TNT Diner

Good eats and drinks around Tacoma, Pierce County and South Puget Sound

NOTICE: TNT Diner has moved.

With the launch of our new website, we've moved TNT Diner.
Visit the new section.

Recipes and more: Grown-up Sno Cones at Toscanos

Post by Sue Kidd / The News Tribune on Aug. 18, 2009 at 6:30 am | No Comments »
August 18, 2009 6:30 am

Pictured here: Ginger-lemon ice. Craig Sailor/The News Tribune



Remember those days of Sno Cones – the ice melting down your arm and the sticky, fruity syrup delivering a sweet treat on a sweltering August day?


Apply that concept to a grown-up palate with flavored spirits and you’ve got Adult Sno Cones, a shaved ice specialty concoction served every Tuesday and Thursday during August after 4 p.m. at Toscanos Café and Wine Bar in Puyallup.


We asked Chef Tom Pantley of Toscanos for recipes and he shared three. We modified one, a limoncello flavored shaved ice, by adding a homemade ginger-lemon simple syrup. Click read more for the recipes.


Let me start by saying that it is far, far easier to go to Toscanos to enjoy Adult Sno Cones. If you use a hand-cranked ice shaver – like the SpongeBob Squarepants shaved ice machine I used, ahem – it might take you 30 minutes of solid cranking to make six or eight of these for a dinner party. If you have an electric ice shaver, the drinks are far easier to make. You could shave the ice in advance and freeze them in martini glasses until you’re ready to serve them. Pantley said you could try making the shaved ice in a food processor, then strain the ice. However, the texture doesn’t exactly mimic shaved ice. It’s better to use a hand-crank machine or an electric ice shaver.


Any kind of spirit can be used to make an Adult Sno Cone, Pantley says. He likes flavored vodkas, rums, tequilas and sweet liqueurs like melon liqueur or limoncello. If you don’t want to make your own simple syrup like I did, you can purchase the prepared, sweet flavoring syrups used at espresso stands. Pantley’s favorite syrups are strawberry and raspberry.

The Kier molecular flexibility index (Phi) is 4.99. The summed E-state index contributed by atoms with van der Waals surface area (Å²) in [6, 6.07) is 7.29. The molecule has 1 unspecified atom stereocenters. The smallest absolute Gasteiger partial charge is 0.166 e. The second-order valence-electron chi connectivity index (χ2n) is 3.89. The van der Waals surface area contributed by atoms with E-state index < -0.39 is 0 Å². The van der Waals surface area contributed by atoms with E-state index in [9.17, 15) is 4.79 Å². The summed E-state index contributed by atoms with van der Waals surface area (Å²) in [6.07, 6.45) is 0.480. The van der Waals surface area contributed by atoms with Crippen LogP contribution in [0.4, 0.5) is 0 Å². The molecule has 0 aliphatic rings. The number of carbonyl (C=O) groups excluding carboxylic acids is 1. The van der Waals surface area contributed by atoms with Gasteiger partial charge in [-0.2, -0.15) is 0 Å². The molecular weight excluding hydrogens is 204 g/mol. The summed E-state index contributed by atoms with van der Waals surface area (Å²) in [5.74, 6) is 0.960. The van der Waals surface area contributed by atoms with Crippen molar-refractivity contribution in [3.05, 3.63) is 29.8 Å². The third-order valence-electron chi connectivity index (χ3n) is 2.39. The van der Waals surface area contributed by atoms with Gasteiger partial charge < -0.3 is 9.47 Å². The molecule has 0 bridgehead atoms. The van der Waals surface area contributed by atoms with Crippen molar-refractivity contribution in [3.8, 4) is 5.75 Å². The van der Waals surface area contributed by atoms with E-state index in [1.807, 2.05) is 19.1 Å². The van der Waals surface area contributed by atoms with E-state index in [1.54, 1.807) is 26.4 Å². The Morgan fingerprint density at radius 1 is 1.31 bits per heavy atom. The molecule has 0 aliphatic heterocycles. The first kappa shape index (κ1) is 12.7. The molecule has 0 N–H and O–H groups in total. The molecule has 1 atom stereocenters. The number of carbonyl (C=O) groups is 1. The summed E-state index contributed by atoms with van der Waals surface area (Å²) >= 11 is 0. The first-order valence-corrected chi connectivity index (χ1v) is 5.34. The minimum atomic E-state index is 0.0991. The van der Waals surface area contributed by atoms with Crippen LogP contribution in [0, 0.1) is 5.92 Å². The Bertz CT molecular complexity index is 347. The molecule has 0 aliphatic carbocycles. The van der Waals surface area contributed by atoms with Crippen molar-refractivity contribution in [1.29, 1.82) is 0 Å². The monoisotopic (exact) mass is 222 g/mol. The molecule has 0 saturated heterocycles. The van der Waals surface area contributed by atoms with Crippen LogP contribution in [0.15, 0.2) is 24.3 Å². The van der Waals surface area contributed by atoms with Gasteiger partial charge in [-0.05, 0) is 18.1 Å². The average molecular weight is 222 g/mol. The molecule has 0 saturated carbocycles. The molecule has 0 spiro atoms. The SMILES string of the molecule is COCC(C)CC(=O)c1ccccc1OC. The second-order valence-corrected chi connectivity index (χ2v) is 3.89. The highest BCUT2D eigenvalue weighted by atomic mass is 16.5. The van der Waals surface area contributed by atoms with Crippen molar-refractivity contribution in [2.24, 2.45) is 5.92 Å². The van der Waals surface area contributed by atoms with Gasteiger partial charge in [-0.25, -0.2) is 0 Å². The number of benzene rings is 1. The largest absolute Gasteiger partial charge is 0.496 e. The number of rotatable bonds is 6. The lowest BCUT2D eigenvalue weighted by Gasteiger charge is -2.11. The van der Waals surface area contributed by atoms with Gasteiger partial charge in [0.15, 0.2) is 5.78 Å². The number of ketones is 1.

TNT A&E Editor Craig Sailor was my partner in Sno Cone crime for this recipe test for our own Ginger-Lemon Ice. I started by making a homemade ginger-lemon simple syrup (recipe below) a day prior to making the shaved ice dessert (the ginger-lemon syrup tastes better after the flavors meld in the fridge). We used Lemoncello Gioia Luisa, an Italian lemon flavored limoncello liqueur.


Here are recipes from Pantley, plus our modified recipes. If you go to Toscanos and have a grownup shaved ice, be sure to post here and let us know how they tasted.


Raspberry Shaved Ice

3/4 cup loosely packed Shaved Ice

1 ounce raspberry flavored vodka

1/4 ounce raspberry flavored fruit syrup (such as the kind used at espresso stands)

Place the ice, shaped into a loosely packed ball, into a martini glass. Top with the syrup and vodka. Garnish with fresh raspberries. Serve with a spoon and a straw.

Source: Chef Tom Pantley of Toscanos Café and Wine Bar in Puyallup.


Rainbow Ice

3/4 cup loosely packed shaved ice

1/3 ounce pineapple rum

1/3 ounce mango rum

1/3 ounce passionfruit rum

Pineapple, Mango, Lime, and Blood Orange syrups

Place the ice, shaped into a loosely packed ball, into a martini glass. Pour the rums over the top. Pour a small amount of each syrup in a thin line over the top of the ice to form a “rainbow.” Serve with a spoon and a straw.

Source: Chef Tom Pantley of Toscanos Café and Wine Bar in Puyallup.


Limoncello Lemon Drop Ice

3/4 cup loosely packed shaved ice

1/2 oz vodka

1/2 oz limoncello liqueur

1 oz lemon syrup

Place the ice, shaped into a loosely packed ball, into a sugared rimmed martini glass. Top with vodka, limoncello and lemon syrup. Garnish with a lemon wedge. Serve with a spoon and a straw.

Source: Chef Tom Pantley of Toscanos Café and Wine Bar in Puyallup.


Sue’s Ginger-Lemon Simple Syrup

1 cup sugar

1 cup water

2-3 inch piece of fresh ginger root, peeled and roughly chopped

Peel of one lemon, cut into strips (see note)

Juice of one lemon

Bring water and sugar to a simmer over medium heat. Add ginger and lemon peel. Bring to a simmer for a few minutes, then remove from heat. Cool completely and add lemon juice (add more lemon juice for a more puckery lemon flavor). Once cool, cover and refrigerate for four to six hours. Strain the ginger and lemon peel and store in the refrigerator for up to two weeks.

Note: Be careful not to take off white pith when peeling the lemon for this recipe. The pith will give your syrup a bitter flavor.


Sue and Craig’s Ginger-Lemon Ice (pictured above)

*
The News Tribune now uses Facebook commenting on selected blogs. See editor's column for more details. Commenters are expected to abide by terms of service for Facebook as well as commenting rules for thenewstribune.com. Report violators to webmaster@thenewstribune.com.